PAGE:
Fig.6 Piega 701, step response on tweeter axis at 50" (5ms time window, 30kHz bandwidth).


Fig.7 Piega 701, cumulative spectral-decay plot on tweeter axis at 50" (0.15ms risetime).

Though the Piega Premium Wireless 701's on-axis balance has too much mid-treble energy, this can be adjusted by experimenting with toe-in.—John Atkinson

Piega SA
US distributor: MoFi Distribution
1118 W. Bryn Mawr Ave.
Chicago, IL 60660
(312) 738-5025

Bogolu Haranath's picture

May be JM could also review the B&W Formation Duo wireless speakers, under $5,000/pair, including stands ...... B&W also sells Formation Audio, a Connect like box for additional $700 :-) ......

JRT's picture

It might have been intetesting to compare active to passive, this "Piega Premium Wireless 701" active DSP filtered loudspeaker compared to the "Piega Premium 701" conventional passive loudspeaker connected to suitable electronics with neutral sonic character.

Bogolu Haranath's picture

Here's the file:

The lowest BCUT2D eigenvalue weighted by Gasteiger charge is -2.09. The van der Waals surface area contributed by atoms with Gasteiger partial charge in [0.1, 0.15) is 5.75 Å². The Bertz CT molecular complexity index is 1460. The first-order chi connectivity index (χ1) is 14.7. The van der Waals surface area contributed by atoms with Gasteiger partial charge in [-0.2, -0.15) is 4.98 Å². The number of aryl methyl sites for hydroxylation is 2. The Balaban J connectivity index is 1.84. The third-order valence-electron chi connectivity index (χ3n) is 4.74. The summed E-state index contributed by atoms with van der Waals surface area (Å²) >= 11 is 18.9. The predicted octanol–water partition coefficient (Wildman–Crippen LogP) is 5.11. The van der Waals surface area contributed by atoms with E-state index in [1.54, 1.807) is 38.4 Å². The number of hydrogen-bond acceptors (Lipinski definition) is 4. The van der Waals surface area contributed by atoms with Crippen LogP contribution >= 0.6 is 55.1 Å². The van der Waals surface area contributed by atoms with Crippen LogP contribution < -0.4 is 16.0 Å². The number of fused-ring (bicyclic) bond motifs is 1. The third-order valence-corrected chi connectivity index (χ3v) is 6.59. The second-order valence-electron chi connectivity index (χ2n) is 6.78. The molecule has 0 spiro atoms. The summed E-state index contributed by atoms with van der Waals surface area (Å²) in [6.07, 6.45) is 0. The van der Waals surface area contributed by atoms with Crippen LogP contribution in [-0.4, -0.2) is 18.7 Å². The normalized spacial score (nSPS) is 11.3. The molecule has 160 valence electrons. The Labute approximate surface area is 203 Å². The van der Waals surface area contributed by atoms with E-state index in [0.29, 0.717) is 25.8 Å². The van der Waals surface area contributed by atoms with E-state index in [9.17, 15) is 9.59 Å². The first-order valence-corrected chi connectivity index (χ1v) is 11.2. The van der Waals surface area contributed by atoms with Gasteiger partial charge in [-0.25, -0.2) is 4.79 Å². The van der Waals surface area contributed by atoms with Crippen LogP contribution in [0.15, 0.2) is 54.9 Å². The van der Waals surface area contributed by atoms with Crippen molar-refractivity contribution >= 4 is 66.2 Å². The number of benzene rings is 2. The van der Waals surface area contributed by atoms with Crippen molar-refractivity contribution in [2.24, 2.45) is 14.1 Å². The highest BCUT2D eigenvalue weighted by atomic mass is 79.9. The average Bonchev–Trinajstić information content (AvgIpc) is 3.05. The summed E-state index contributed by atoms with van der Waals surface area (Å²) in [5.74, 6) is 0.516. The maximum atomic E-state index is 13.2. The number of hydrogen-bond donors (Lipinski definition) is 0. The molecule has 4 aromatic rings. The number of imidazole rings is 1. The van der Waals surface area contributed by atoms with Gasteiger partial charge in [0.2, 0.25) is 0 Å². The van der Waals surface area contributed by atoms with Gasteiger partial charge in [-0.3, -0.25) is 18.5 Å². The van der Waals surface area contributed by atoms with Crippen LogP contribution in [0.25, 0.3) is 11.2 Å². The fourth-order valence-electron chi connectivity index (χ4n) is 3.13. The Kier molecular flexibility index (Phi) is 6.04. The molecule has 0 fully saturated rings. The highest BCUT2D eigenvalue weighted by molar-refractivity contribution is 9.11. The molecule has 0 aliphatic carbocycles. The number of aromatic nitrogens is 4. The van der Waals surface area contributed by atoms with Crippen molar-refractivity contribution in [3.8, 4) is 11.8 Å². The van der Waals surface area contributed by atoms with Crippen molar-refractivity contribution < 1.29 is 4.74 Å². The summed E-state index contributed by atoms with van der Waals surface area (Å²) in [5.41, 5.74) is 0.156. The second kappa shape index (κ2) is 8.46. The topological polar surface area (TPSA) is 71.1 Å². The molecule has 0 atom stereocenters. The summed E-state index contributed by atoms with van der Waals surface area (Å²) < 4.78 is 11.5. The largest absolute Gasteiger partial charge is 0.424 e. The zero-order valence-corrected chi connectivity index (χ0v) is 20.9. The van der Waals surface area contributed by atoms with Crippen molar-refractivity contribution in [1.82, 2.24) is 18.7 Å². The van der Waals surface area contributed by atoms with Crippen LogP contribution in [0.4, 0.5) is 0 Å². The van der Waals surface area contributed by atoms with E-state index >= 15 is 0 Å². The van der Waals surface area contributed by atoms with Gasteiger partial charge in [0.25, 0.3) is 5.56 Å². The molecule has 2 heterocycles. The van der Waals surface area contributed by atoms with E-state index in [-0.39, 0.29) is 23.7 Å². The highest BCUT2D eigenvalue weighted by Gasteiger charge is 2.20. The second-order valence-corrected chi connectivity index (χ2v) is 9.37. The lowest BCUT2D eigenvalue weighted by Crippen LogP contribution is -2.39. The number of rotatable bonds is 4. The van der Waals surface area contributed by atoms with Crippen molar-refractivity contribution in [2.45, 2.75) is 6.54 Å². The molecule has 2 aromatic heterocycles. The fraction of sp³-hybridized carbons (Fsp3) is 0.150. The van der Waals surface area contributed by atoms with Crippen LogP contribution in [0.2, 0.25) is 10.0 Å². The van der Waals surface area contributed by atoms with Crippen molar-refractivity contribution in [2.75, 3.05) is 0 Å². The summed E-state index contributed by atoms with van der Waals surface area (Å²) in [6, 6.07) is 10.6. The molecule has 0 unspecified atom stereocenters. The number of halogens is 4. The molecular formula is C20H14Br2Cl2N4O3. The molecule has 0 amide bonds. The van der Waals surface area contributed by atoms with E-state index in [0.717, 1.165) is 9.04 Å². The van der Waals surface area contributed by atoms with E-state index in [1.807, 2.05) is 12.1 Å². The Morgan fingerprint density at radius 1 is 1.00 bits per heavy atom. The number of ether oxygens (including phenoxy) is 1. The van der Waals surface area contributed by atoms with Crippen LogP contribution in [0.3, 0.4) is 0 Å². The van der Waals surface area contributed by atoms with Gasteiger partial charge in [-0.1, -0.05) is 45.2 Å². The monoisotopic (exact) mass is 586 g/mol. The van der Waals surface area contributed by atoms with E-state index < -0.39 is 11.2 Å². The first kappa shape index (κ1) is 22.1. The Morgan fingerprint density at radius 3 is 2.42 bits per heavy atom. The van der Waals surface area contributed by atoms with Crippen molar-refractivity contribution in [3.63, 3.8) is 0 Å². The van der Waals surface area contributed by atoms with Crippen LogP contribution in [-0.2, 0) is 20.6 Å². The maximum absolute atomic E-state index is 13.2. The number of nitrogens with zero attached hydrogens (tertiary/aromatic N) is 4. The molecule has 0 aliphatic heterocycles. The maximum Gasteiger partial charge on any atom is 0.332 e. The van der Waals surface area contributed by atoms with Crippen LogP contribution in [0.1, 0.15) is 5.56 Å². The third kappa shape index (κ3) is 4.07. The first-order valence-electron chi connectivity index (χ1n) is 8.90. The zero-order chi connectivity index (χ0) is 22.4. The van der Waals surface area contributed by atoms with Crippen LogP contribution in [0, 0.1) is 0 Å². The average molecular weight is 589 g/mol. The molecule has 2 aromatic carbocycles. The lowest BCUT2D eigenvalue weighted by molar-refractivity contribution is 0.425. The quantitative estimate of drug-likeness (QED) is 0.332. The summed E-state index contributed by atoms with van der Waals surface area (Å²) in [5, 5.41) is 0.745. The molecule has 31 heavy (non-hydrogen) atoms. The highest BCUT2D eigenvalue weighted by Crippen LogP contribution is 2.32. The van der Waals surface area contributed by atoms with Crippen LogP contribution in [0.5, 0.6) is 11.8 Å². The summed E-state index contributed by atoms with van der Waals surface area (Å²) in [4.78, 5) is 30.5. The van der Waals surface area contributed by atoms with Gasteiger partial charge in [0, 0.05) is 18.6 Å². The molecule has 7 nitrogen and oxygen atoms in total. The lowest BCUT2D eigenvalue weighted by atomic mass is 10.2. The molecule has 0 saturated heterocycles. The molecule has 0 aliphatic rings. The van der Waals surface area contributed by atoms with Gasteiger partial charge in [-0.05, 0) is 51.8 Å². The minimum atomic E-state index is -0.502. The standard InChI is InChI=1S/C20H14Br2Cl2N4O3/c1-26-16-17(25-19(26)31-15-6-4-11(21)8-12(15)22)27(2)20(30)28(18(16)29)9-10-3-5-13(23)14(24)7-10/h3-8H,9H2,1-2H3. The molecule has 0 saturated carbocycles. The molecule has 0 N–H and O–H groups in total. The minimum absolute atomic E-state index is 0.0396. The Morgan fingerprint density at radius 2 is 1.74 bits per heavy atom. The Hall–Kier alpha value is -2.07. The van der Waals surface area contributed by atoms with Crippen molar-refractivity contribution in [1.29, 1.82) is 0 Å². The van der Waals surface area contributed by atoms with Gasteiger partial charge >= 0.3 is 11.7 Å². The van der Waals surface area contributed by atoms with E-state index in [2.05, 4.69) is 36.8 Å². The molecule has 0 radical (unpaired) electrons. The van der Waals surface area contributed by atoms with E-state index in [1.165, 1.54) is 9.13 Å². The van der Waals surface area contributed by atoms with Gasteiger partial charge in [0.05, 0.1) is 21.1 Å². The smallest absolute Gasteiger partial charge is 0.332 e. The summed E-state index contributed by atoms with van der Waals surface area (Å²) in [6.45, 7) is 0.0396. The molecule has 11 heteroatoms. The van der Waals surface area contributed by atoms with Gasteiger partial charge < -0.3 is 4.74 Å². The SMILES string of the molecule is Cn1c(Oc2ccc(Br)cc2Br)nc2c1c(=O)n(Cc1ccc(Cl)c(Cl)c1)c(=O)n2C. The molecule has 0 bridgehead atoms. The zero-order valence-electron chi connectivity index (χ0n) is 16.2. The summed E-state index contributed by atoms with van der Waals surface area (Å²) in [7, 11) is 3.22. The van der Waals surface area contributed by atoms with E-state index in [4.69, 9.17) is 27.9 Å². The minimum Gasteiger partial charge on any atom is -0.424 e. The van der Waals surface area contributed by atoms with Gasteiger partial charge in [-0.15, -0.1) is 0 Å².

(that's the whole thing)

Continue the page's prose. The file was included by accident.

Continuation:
True ... The ribbon tweeter in this Piega seems to have some problems as the measurements show ..... B&W Formation Duo uses conventional dome tweeter ..... B&W may not show those tweeter problems :-) ......

Bogolu Haranath's picture

B&W formation Duo is also about $2k less expensive, (even adding the Formation Audio box) than the Piega wireless speakers :-) .....

JulieAudiophile's picture

Hi Bogolu, thanks for your suggestion. I'd be interested in hearing this system.

Bogolu Haranath's picture

Is that wheeled cart with all those bottles in the JM's listening room? :-) .......

JulieAudiophile's picture

Haha. No, it isn't. That photo was supplied.

remlab's picture

One of the most intriguing speakers out there, and would be a real treat to get Piega to submit a pair for review. Hopefully it would perform better on the CSD than this one did, though.
As a side note, it takes 8 hours to hand assemble just one coaxial drive unit!